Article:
Tags

, , , , , , , , , , , , , ,

poster

Cambridge is a city of sculptures with three trails to follow, put together in 2009 by a group of art enthusiast volunteers. With the help of grants from the lottery and Cambridge City Council, plus generous donations to the cause, they were able to put their fantastic idea in to place.

I always think a sculpture adds something exciting and intriguing to a landscape, and of course makes for a good photo opportunity. I love their uniqueness and whilst they might look ‘a bit weird’ to some people, I love they symbolise something important to the artist inspiring them enough to create them (I have similar thoughts about tattoos, but that’s another story!)

During a recent ‘staycation’ I decided to go for a wander around Jesus College, one of the colleges in my city I’ve never visited. I always enjoy wandering around the beautiful grounds of the colleges. Stepping through their entrances in to peaceful and perfectly manicured gardens and courts, leaving behind the bustle of the city streets, always feels like stepping in to a completely different world.

 

 

Anyway, I digress. I didn’t just visit the college to admire its grounds, I went in search of sculptures. Jesus College has 26 permanent sculptures throughout its grounds, such as a famous bronze horse which stands majestically on the perfectly cut grass of First Court as you enter the grounds.

horse
San Marco Horse by Barry Flanigan. Donated to Jesus College in 2009

A link taking you to the PDF map of the college’s permanent sculptures can be found at the bottom of this post.

Alongside these are a number of temporary sculptures, created by an all female line up of artists forming the ‘Sculpture in the Close’ exhibition. Held every two years, this is the 15th year it has been held at the college.

sculpture2

‘Bunker’ by Mona Hatoum

sculpture1

‘String Quintet’ by Shirazeh Houshiary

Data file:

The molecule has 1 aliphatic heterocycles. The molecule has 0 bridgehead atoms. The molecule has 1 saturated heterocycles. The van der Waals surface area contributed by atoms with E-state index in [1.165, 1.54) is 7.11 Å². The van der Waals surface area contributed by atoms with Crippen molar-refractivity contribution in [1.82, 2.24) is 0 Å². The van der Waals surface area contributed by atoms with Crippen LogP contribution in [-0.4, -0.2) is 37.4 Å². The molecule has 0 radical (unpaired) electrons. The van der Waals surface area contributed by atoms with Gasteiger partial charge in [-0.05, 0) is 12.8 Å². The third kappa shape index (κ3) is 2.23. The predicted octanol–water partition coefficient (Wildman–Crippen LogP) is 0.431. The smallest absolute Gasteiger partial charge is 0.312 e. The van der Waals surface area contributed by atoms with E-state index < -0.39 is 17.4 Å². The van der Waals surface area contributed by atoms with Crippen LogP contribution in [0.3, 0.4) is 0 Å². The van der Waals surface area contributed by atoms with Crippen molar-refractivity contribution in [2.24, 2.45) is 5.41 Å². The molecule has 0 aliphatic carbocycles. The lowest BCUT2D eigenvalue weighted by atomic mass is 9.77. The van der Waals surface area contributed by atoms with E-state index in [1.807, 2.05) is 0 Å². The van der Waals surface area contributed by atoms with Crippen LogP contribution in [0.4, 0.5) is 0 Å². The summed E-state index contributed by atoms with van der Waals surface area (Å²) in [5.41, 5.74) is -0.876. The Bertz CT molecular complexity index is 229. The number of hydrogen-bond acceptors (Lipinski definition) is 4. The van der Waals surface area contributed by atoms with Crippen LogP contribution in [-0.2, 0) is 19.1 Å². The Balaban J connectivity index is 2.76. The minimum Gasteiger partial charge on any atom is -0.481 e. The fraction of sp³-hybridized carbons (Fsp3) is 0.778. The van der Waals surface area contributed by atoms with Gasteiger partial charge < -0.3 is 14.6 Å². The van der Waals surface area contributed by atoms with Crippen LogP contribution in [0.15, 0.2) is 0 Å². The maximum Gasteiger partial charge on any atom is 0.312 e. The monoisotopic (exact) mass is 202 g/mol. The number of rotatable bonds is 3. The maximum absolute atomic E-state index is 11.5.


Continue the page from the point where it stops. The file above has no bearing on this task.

As I wandered around enjoying the challenge of searching for them, and taking (lots of – naturally!) photos, I was inspired myself.  I decided it would be fun and interesting to weave a little sculpture writing/photography project, using the three sculpture trails as a starting point, through this blog.

eyes.jpg

‘Eyebenches’ by Louise Bourgeois

I enjoy a challenge and aim to find them all, do a bit of research, understand them and why they have been placed where they are and perhaps also speak to some of the artists. Ticking them all off the trail lists as I go (like something akin to a train spotter excitedly ticking of trains!)

megaphone

Stacked Chairs and Megaphone – both sculptures by Phyllida Barlow

stackedchairs

Stacked Chairs

 

At this point I have no idea where this project will take me in writing and blogging terms, but it will be fun to find out.

I already delved in to the world of sculptures a few years ago when I wrote a short general article about the sculpture trails, so I’m looking forward to revisiting some of the sculptures and discovering others.

Here’s one of my favourite sculptures from the Cambridge trail list. This one is situated at the Scott Polar Research Institute Museum on Lensfield Road in Cambridge.

inukshuk

‘Inukshuk’ Unknown sculptor (but traditionally built by Inuit and other Artic tribes)

 

Do you have a favourite sculpture? If so, what is it and where and why do you like it so much?

Further Info

If you would like to visit the ‘Sculpture in the Close’ exhibition there is still time, as it ends on September 17th.  Find out more by visiting the above link.

An information booklet and map are available for £4 from the Porter’s Office and come in very handy.  Follow this link for the PDF map of its permanent sculptures.

Here is the link to my local secrets article about the sculpture trails in Cambridge.

Up to date listings of  Cambridge’s sculpture trails can be found here

Advertisements